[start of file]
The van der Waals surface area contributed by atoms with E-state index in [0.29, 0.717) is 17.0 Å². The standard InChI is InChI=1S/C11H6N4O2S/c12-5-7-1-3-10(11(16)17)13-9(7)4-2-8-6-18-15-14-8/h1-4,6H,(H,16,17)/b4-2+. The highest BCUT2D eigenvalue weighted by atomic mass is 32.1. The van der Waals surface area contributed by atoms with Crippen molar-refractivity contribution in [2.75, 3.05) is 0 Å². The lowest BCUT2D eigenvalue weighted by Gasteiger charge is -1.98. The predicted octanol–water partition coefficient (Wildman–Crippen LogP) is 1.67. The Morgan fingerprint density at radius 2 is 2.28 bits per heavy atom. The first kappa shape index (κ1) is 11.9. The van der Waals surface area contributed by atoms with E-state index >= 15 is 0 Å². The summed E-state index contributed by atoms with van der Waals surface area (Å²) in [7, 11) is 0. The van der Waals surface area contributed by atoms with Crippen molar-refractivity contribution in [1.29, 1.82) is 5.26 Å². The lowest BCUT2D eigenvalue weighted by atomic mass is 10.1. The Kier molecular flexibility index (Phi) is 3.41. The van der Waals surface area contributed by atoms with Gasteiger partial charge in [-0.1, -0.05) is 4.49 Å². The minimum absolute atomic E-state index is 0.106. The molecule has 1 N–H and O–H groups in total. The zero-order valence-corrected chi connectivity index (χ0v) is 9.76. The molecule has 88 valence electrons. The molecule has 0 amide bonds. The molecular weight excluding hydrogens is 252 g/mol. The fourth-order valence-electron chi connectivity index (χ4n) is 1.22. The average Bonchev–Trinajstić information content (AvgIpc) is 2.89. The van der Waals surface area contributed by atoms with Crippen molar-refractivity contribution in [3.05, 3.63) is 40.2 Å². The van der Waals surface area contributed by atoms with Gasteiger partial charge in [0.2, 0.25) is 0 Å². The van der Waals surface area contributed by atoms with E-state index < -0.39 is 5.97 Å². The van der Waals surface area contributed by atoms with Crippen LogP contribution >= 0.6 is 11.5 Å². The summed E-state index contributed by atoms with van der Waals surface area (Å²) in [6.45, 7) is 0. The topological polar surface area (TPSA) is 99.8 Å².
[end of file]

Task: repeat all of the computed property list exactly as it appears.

The van der Waals surface area contributed by atoms with E-state index in [0.29, 0.717) is 17.0 Å². The standard InChI is InChI=1S/C11H6N4O2S/c12-5-7-1-3-10(11(16)17)13-9(7)4-2-8-6-18-15-14-8/h1-4,6H,(H,16,17)/b4-2+. The highest BCUT2D eigenvalue weighted by atomic mass is 32.1. The van der Waals surface area contributed by atoms with Crippen molar-refractivity contribution in [2.75, 3.05) is 0 Å². The lowest BCUT2D eigenvalue weighted by Gasteiger charge is -1.98. The predicted octanol–water partition coefficient (Wildman–Crippen LogP) is 1.67. The Morgan fingerprint density at radius 2 is 2.28 bits per heavy atom. The first kappa shape index (κ1) is 11.9. The van der Waals surface area contributed by atoms with E-state index >= 15 is 0 Å². The summed E-state index contributed by atoms with van der Waals surface area (Å²) in [7, 11) is 0. The van der Waals surface area contributed by atoms with Crippen molar-refractivity contribution in [1.29, 1.82) is 5.26 Å². The lowest BCUT2D eigenvalue weighted by atomic mass is 10.1. The Kier molecular flexibility index (Phi) is 3.41. The van der Waals surface area contributed by atoms with Gasteiger partial charge in [-0.1, -0.05) is 4.49 Å². The minimum absolute atomic E-state index is 0.106. The molecule has 1 N–H and O–H groups in total. The zero-order valence-corrected chi connectivity index (χ0v) is 9.76. The molecule has 88 valence electrons. The molecule has 0 amide bonds. The molecular weight excluding hydrogens is 252 g/mol. The fourth-order valence-electron chi connectivity index (χ4n) is 1.22. The average Bonchev–Trinajstić information content (AvgIpc) is 2.89. The van der Waals surface area contributed by atoms with Crippen molar-refractivity contribution in [3.05, 3.63) is 40.2 Å². The van der Waals surface area contributed by atoms with Gasteiger partial charge in [0.2, 0.25) is 0 Å². The van der Waals surface area contributed by atoms with E-state index < -0.39 is 5.97 Å². The van der Waals surface area contributed by atoms with Crippen LogP contribution >= 0.6 is 11.5 Å². The summed E-state index contributed by atoms with van der Waals surface area (Å²) in [6.45, 7) is 0. The topological polar surface area (TPSA) is 99.8 Å².